StepChange Debt Charity is pleased to see the recommendations published today [13 May] in the Treasury Select Committee’s report of its inquiry into consumers’ access to financial services.
StepChange particularly welcomes the Committee’s high levels of expectation of Government action in relation to bailiff reform and the introduction of a pilot No Interest Loan Scheme.
Richard Lane, Director of External Affairs at StepChange Debt Charity, said: “It’s good to see the Treasury Committee seeking to hold the Government’s feet to the fire on progress in introducing the No Interest Loan Scheme feasibility pilot, bailiff reform, and improvements on government debt collection practice. People experiencing problem debt really do need help, and the scrutiny now being given by MPs to the flaws in the system can only lead to improvements.”
Other notable recommendations from the Committee are that:
- Local authorities should sign up to the Citizen’s Advice and Local Government Association Protocol, and that the Government should instruct them to do so.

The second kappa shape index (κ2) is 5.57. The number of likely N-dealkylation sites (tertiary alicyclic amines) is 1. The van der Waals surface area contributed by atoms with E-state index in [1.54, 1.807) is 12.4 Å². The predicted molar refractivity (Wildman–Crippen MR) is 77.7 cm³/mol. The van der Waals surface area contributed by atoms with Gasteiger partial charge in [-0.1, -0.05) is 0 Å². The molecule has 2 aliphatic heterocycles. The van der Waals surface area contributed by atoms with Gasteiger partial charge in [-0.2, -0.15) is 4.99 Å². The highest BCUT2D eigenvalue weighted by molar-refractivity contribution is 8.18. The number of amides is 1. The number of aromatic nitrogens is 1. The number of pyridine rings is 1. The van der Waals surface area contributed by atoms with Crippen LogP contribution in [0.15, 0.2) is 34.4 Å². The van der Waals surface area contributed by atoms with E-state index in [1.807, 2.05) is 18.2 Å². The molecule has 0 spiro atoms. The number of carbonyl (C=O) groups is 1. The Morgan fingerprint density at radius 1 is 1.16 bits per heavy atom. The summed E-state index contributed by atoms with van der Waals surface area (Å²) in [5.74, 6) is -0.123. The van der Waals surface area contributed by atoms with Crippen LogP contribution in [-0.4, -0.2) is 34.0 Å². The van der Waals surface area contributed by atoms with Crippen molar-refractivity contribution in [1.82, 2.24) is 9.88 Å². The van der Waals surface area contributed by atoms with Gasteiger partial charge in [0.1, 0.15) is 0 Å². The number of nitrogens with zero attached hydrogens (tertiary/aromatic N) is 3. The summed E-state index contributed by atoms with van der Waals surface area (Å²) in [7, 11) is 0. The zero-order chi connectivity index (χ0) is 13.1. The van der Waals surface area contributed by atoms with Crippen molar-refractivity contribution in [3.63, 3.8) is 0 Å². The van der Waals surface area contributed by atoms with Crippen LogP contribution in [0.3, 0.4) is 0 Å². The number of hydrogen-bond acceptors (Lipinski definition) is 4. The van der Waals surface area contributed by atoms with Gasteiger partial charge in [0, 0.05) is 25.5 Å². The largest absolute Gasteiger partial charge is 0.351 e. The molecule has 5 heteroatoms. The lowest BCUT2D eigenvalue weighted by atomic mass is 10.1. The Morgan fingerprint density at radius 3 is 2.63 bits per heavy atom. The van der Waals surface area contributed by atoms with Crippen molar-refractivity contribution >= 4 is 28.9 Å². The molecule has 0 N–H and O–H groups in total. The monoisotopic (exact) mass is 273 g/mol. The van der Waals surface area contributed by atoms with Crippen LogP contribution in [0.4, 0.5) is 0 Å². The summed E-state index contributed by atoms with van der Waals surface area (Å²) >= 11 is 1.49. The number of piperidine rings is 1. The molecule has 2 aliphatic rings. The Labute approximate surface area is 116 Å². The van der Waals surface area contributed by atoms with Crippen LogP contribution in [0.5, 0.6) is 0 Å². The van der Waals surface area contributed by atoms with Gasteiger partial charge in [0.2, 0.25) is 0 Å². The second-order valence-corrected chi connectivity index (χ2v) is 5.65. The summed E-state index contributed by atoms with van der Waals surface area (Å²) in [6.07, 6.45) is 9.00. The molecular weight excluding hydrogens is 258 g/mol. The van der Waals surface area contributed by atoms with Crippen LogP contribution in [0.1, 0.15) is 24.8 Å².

- A duty of care for the financial sector should be introduced, and the FCA’s promised further consultation on changing the principles (instead of a duty of care) should be completed swiftly (by Autumn 2019) with a clear timetable for when the changes the FCA proposes to make will occur.
- The FCA should set clear expectations of how financial service providers should treat vulnerable consumers under its definition, through the guidance it plans to publish across all the sectors that it regulates.
- The FCA’s new vulnerability guidance should include specific requirements such as the level of training financial services staff should be required to have, and what and how adjustments should be offered.
The committee’s report also recognises StepChange’s analysis of vulnerable consumers’ treatment by creditors.